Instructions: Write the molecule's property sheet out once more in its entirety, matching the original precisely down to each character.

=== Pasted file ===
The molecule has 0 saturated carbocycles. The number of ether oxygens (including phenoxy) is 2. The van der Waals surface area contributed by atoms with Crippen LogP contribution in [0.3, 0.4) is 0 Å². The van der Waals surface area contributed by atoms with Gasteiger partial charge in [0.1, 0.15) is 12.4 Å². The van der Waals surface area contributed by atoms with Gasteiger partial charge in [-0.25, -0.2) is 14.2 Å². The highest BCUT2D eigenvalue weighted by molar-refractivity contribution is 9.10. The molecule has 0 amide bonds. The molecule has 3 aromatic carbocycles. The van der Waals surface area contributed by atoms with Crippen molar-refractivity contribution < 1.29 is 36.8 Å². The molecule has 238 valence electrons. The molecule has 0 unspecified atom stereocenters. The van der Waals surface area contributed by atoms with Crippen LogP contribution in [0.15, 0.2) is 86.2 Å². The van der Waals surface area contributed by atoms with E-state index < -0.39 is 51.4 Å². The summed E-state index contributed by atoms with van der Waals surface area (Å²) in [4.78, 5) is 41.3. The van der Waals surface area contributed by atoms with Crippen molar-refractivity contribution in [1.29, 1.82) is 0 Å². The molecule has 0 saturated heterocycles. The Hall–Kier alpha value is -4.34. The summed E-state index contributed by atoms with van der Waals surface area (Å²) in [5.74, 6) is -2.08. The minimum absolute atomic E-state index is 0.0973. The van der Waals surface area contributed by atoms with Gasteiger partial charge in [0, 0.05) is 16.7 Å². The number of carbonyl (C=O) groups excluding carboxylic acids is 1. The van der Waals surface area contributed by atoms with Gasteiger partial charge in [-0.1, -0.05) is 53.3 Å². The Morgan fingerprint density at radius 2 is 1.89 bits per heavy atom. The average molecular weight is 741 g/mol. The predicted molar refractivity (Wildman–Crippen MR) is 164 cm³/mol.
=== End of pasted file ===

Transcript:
The molecule has 0 saturated carbocycles. The number of ether oxygens (including phenoxy) is 2. The van der Waals surface area contributed by atoms with Crippen LogP contribution in [0.3, 0.4) is 0 Å². The van der Waals surface area contributed by atoms with Gasteiger partial charge in [0.1, 0.15) is 12.4 Å². The van der Waals surface area contributed by atoms with Gasteiger partial charge in [-0.25, -0.2) is 14.2 Å². The highest BCUT2D eigenvalue weighted by molar-refractivity contribution is 9.10. The molecule has 0 amide bonds. The molecule has 3 aromatic carbocycles. The van der Waals surface area contributed by atoms with Crippen molar-refractivity contribution < 1.29 is 36.8 Å². The molecule has 238 valence electrons. The molecule has 0 unspecified atom stereocenters. The van der Waals surface area contributed by atoms with Crippen LogP contribution in [0.15, 0.2) is 86.2 Å². The van der Waals surface area contributed by atoms with E-state index < -0.39 is 51.4 Å². The summed E-state index contributed by atoms with van der Waals surface area (Å²) in [4.78, 5) is 41.3. The van der Waals surface area contributed by atoms with Crippen molar-refractivity contribution in [1.29, 1.82) is 0 Å². The molecule has 0 saturated heterocycles. The Hall–Kier alpha value is -4.34. The summed E-state index contributed by atoms with van der Waals surface area (Å²) in [5.74, 6) is -2.08. The minimum absolute atomic E-state index is 0.0973. The van der Waals surface area contributed by atoms with Gasteiger partial charge in [0, 0.05) is 16.7 Å². The number of carbonyl (C=O) groups excluding carboxylic acids is 1. The van der Waals surface area contributed by atoms with Gasteiger partial charge in [-0.1, -0.05) is 53.3 Å². The Morgan fingerprint density at radius 2 is 1.89 bits per heavy atom. The average molecular weight is 741 g/mol. The predicted molar refractivity (Wildman–Crippen MR) is 164 cm³/mol.